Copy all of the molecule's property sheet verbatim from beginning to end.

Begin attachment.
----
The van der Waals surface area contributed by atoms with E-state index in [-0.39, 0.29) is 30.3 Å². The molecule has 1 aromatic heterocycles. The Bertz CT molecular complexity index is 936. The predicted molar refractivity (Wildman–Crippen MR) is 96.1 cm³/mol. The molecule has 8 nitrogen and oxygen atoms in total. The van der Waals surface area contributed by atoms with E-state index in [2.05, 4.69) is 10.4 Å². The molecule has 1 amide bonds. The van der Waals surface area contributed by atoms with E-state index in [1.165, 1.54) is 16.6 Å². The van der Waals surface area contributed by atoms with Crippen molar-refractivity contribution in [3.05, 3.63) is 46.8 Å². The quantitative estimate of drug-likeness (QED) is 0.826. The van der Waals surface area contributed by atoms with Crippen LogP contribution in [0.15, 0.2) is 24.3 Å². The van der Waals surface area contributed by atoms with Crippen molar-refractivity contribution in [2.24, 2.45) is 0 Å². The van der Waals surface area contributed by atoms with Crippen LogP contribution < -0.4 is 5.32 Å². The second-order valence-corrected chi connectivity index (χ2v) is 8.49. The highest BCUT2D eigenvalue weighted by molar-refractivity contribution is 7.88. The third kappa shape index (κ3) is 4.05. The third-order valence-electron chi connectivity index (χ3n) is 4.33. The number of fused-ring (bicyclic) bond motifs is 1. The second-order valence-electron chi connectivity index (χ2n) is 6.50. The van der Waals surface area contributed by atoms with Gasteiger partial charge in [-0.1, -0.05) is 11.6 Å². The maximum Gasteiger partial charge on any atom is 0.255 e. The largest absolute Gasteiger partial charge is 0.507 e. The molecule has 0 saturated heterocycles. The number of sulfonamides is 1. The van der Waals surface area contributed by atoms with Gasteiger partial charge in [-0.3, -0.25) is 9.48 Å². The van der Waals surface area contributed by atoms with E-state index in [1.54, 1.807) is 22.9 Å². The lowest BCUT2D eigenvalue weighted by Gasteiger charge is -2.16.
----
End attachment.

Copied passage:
The van der Waals surface area contributed by atoms with E-state index in [-0.39, 0.29) is 30.3 Å². The molecule has 1 aromatic heterocycles. The Bertz CT molecular complexity index is 936. The predicted molar refractivity (Wildman–Crippen MR) is 96.1 cm³/mol. The molecule has 8 nitrogen and oxygen atoms in total. The van der Waals surface area contributed by atoms with E-state index in [2.05, 4.69) is 10.4 Å². The molecule has 1 amide bonds. The van der Waals surface area contributed by atoms with E-state index in [1.165, 1.54) is 16.6 Å². The van der Waals surface area contributed by atoms with Crippen molar-refractivity contribution in [3.05, 3.63) is 46.8 Å². The quantitative estimate of drug-likeness (QED) is 0.826. The van der Waals surface area contributed by atoms with Crippen LogP contribution in [0.15, 0.2) is 24.3 Å². The van der Waals surface area contributed by atoms with Crippen molar-refractivity contribution in [2.24, 2.45) is 0 Å². The van der Waals surface area contributed by atoms with Crippen LogP contribution < -0.4 is 5.32 Å². The second-order valence-corrected chi connectivity index (χ2v) is 8.49. The highest BCUT2D eigenvalue weighted by molar-refractivity contribution is 7.88. The third kappa shape index (κ3) is 4.05. The third-order valence-electron chi connectivity index (χ3n) is 4.33. The number of fused-ring (bicyclic) bond motifs is 1. The second-order valence-electron chi connectivity index (χ2n) is 6.50. The van der Waals surface area contributed by atoms with Gasteiger partial charge in [-0.1, -0.05) is 11.6 Å². The maximum Gasteiger partial charge on any atom is 0.255 e. The largest absolute Gasteiger partial charge is 0.507 e. The molecule has 0 saturated heterocycles. The number of sulfonamides is 1. The van der Waals surface area contributed by atoms with Gasteiger partial charge in [-0.3, -0.25) is 9.48 Å². The van der Waals surface area contributed by atoms with E-state index in [1.54, 1.807) is 22.9 Å². The lowest BCUT2D eigenvalue weighted by Gasteiger charge is -2.16.